“When Dr. Ford’s allegations against Judge Kavanaugh surfaced two weeks ago, I insisted that she be allowed to testify before the committee moved to a vote,” Sen. Flake said in a statement before the elevator incident on Friday, explaining his support for Kavanaugh. “Yesterday, we heard compelling testimony from Dr. Ford, as well as a persuasive response from Judge Kavanaugh. I wish that I could express the confidence that some of my colleagues have conveyed about what either did or did not happen in the early 1980s, but I left the hearing yesterday with as much doubt as certainty.”

Credit: SAUL LOEB/AFP/Getty

“What I do know is that our system of justice affords a presumption of innocence to the accused, absent corroborating evidence,” he continued. “That is what binds us to the rule of law. While some may argue that a different standard should apply regarding the Senate’s advice and consent responsibilities, I believe that the constitution’s provisions of fairness and due process apply here as well.”

The decision comes after the American Bar Association came out in support of delaying the initial vote, arguing that in the wake of Ford’s powerful testimony on Thursday, an FBI investigation into her allegations should be conducted.

“The basic principles that underscore the Senate’s constitutional duty of advice and consent on federal judicial nominees require nothing less than a careful examination of the accusations and facts by the FBI,” ABA president Robert Carlson wrote in a letter to Chairman Sen. Chuck Grassley (R-Iowa) and ranking committee Democrat Sen. Dianne Feinstein (California) on Thursday, the Post reported.

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Effectively supporting Democrats on the matter, the ABA warned of the damage a premature vote could have on Americans’ faith in the Supreme Court. “Each appointment to our nation’s Highest Court (as with all others) is simply too important to rush to a vote,” Carlson wrote. “Deciding to proceed without conducting an additional investigation would not only have a lasting impact on the Senate’s reputation, but it will also negatively affect the great trust necessary for the American people to have in the Supreme Court.”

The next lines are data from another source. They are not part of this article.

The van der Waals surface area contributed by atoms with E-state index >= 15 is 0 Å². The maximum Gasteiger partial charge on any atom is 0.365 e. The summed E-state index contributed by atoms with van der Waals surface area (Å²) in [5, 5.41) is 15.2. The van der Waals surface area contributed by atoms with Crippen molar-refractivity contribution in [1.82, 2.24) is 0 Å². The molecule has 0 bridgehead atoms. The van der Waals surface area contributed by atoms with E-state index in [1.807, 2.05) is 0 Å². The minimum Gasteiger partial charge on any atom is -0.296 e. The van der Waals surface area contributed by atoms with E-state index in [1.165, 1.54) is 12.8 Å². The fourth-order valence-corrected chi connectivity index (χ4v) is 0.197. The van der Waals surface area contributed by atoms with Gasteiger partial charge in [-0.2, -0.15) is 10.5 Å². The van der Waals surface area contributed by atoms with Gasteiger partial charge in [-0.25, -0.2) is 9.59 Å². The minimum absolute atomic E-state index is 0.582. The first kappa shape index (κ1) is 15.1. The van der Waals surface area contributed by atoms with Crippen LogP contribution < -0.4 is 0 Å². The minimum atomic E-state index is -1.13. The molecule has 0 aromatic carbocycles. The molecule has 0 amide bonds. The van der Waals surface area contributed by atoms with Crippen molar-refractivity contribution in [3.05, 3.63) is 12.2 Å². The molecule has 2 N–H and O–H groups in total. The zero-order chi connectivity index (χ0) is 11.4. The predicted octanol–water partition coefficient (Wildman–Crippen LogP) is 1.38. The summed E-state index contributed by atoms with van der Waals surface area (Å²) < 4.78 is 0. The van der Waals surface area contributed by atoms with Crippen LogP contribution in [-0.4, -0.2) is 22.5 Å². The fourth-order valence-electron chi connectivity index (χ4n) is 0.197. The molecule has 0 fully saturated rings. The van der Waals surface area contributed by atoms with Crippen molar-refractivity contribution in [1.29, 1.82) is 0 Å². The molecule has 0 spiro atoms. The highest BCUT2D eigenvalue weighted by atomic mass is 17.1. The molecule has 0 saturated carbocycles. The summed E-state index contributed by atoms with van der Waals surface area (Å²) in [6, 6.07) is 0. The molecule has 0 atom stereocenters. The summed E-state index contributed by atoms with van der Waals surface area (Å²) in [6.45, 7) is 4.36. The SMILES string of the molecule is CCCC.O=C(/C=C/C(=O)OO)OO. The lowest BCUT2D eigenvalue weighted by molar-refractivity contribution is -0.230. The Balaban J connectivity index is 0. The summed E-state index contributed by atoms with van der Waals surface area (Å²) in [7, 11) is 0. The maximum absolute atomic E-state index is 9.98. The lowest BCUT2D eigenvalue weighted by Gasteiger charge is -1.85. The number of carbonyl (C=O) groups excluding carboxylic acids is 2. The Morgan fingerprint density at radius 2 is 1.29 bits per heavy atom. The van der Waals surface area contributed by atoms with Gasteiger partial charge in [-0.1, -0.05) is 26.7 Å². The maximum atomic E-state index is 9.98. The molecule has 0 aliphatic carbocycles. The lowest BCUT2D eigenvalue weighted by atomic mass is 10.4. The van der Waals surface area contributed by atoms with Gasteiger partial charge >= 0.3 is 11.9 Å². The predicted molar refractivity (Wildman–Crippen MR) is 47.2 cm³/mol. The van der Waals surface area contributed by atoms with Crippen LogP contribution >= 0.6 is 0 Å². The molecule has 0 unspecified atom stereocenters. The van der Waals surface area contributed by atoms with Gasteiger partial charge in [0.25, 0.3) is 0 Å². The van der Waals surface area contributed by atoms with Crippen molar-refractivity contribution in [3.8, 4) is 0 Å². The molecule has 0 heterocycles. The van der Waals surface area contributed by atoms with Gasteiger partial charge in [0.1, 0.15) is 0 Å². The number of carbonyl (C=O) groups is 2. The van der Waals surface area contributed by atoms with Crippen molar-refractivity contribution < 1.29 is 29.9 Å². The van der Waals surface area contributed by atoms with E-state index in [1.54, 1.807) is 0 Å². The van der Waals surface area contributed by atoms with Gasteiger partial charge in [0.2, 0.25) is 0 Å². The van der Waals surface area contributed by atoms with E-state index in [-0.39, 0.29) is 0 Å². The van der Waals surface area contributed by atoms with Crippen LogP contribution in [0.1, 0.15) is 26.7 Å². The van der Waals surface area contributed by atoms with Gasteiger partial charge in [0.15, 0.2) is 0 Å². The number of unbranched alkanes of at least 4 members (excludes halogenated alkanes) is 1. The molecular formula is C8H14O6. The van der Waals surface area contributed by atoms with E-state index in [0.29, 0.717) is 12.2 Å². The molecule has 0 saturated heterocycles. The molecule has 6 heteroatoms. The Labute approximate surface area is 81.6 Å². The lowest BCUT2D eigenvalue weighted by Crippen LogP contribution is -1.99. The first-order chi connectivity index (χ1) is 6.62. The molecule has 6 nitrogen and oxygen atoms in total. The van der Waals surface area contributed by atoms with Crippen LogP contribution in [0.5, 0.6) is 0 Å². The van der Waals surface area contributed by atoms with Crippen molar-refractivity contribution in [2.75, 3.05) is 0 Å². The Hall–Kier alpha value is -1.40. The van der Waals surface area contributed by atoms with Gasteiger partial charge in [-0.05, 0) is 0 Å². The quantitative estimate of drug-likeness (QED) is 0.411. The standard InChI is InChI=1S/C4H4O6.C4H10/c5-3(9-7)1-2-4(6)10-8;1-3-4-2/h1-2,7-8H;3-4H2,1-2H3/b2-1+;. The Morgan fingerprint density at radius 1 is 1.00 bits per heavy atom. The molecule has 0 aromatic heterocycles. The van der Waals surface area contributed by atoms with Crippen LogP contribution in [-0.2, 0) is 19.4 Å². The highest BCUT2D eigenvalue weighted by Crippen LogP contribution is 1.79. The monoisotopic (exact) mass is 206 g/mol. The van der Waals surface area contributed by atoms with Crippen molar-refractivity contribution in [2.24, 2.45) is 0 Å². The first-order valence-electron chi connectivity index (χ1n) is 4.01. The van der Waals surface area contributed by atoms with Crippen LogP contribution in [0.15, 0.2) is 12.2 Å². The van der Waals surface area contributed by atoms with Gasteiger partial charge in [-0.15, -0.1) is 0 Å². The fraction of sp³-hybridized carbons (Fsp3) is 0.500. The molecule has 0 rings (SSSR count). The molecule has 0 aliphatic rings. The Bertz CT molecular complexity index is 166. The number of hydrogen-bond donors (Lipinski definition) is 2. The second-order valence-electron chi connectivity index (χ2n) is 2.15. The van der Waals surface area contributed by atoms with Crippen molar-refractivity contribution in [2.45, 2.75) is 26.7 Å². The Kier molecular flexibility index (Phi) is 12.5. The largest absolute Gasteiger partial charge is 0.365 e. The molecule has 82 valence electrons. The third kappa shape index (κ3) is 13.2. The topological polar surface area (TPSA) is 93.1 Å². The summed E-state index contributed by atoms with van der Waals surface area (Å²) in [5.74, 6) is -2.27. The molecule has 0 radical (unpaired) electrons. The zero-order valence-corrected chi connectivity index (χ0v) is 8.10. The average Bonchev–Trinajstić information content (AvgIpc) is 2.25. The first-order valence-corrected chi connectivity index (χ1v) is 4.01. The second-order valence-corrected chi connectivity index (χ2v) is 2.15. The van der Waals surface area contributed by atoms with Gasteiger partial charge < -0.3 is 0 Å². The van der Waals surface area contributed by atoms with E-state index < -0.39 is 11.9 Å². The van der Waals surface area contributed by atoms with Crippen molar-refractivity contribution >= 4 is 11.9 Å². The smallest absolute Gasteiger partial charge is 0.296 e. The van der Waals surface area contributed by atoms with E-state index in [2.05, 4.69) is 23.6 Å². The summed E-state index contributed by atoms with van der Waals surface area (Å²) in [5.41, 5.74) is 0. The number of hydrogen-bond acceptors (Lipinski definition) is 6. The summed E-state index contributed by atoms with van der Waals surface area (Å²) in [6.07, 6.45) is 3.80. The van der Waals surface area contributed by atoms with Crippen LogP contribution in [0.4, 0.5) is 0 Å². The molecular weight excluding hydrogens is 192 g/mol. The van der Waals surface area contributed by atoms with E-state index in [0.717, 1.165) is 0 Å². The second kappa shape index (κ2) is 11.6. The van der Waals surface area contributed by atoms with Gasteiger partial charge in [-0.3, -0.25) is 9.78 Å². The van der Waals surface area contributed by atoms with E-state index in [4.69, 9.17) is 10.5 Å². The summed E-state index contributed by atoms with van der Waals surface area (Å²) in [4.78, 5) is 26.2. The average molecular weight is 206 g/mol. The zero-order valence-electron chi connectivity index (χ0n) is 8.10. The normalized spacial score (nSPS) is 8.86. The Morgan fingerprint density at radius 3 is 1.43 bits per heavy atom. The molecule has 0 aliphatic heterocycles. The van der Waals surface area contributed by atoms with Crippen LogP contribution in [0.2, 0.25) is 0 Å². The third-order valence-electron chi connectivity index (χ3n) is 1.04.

Testifying before the Senate Judiciary Committee on Thursday, Kavanaugh, 53, cited the ABA’s previous recommendation of him for the Supreme Court, saying he was “thoroughly vetted” by the organization.

“For 12 years, everyone who has appeared before me on the D.C. Circuit has praised my judicial temperament,” Kavanaugh said Thursday. “That’s why I have the unanimous, well-qualified rating from the American Bar Association.”

In an emotional three-hour testimony, Ford — the 51-year-old research psychologist and professor at Palo Alto University — went into detail about her allegation that Kavanaugh sexually assaulted her at a high school party in the 1980s. Ford claims Kavanaugh allegedly pinned her down to a bed, groped her and tried to remove her clothes.

Her eyes welling with tears and her voice often shaking, Ford recalled her memories of the alleged assault. “I believed he was going to rape me,” she said. “I tried to yell for help. When I did, Brett put his hand over my mouth to stop me from screaming. This was what terrified me the most, and has had the most lasting impact on my life. It was hard for me to breathe, and I thought that Brett was accidentally going to kill me.”


Ford said she was “100 percent” certain Kavanaugh was guilty of sexually assaulting her when they were high school students, but in his fiery and often combative testimony, the judge insisted he was “100 percent certain” he did not.

At times shouting, crying and interrupting senators, Kavanaugh argued that he is the victim of “grotesque and obvious character assassination” planned by Senate Democrats.

“Judge Kavanaugh showed America exactly why I nominated him. His testimony was powerful, honest, and riveting,” President Donald Trump tweeted on Thursday. “Democrats’ search and destroy strategy is disgraceful and this process has been a total sham and effort to delay, obstruct, and resist. The Senate must vote!”

If you or someone you care about is affected by sexual violence, contact the National Sexual Assault Hotline: 1-800-656-HOPE (4673).